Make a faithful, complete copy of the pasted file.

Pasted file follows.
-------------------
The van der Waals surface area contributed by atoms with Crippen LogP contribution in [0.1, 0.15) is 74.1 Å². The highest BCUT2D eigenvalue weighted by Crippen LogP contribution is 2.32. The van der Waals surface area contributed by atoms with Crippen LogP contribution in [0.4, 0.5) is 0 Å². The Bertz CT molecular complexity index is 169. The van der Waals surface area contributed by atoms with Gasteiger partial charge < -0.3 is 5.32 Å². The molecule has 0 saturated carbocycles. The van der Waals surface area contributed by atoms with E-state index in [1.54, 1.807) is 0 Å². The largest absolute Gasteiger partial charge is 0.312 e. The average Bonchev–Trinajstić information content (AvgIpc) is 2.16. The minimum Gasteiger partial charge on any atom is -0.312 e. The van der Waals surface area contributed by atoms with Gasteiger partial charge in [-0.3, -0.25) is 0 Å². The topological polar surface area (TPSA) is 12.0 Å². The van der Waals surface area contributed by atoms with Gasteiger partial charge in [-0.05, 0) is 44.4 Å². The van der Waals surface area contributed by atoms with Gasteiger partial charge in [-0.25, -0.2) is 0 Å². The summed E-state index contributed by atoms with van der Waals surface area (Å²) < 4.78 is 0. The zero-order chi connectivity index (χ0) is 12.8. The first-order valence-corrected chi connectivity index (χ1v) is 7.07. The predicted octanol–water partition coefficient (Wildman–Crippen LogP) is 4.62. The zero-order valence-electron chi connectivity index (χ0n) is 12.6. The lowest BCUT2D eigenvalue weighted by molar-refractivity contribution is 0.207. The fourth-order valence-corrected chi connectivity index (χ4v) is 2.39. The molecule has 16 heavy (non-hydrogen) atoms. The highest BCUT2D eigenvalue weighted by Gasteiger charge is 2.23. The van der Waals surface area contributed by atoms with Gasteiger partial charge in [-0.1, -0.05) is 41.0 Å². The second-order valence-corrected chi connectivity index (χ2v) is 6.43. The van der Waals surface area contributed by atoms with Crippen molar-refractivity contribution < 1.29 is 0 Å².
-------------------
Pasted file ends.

The van der Waals surface area contributed by atoms with Crippen LogP contribution in [0.1, 0.15) is 74.1 Å². The highest BCUT2D eigenvalue weighted by Crippen LogP contribution is 2.32. The van der Waals surface area contributed by atoms with Crippen LogP contribution in [0.4, 0.5) is 0 Å². The Bertz CT molecular complexity index is 169. The van der Waals surface area contributed by atoms with Gasteiger partial charge < -0.3 is 5.32 Å². The molecule has 0 saturated carbocycles. The van der Waals surface area contributed by atoms with E-state index in [1.54, 1.807) is 0 Å². The largest absolute Gasteiger partial charge is 0.312 e. The average Bonchev–Trinajstić information content (AvgIpc) is 2.16. The minimum Gasteiger partial charge on any atom is -0.312 e. The van der Waals surface area contributed by atoms with Gasteiger partial charge in [-0.3, -0.25) is 0 Å². The topological polar surface area (TPSA) is 12.0 Å². The van der Waals surface area contributed by atoms with Gasteiger partial charge in [-0.05, 0) is 44.4 Å². The van der Waals surface area contributed by atoms with Gasteiger partial charge in [-0.25, -0.2) is 0 Å². The summed E-state index contributed by atoms with van der Waals surface area (Å²) < 4.78 is 0. The zero-order chi connectivity index (χ0) is 12.8. The first-order valence-corrected chi connectivity index (χ1v) is 7.07. The predicted octanol–water partition coefficient (Wildman–Crippen LogP) is 4.62. The zero-order valence-electron chi connectivity index (χ0n) is 12.6. The lowest BCUT2D eigenvalue weighted by molar-refractivity contribution is 0.207. The fourth-order valence-corrected chi connectivity index (χ4v) is 2.39. The molecule has 16 heavy (non-hydrogen) atoms. The highest BCUT2D eigenvalue weighted by Gasteiger charge is 2.23. The van der Waals surface area contributed by atoms with Gasteiger partial charge in [-0.1, -0.05) is 41.0 Å². The second-order valence-corrected chi connectivity index (χ2v) is 6.43. The van der Waals surface area contributed by atoms with Crippen molar-refractivity contribution < 1.29 is 0 Å².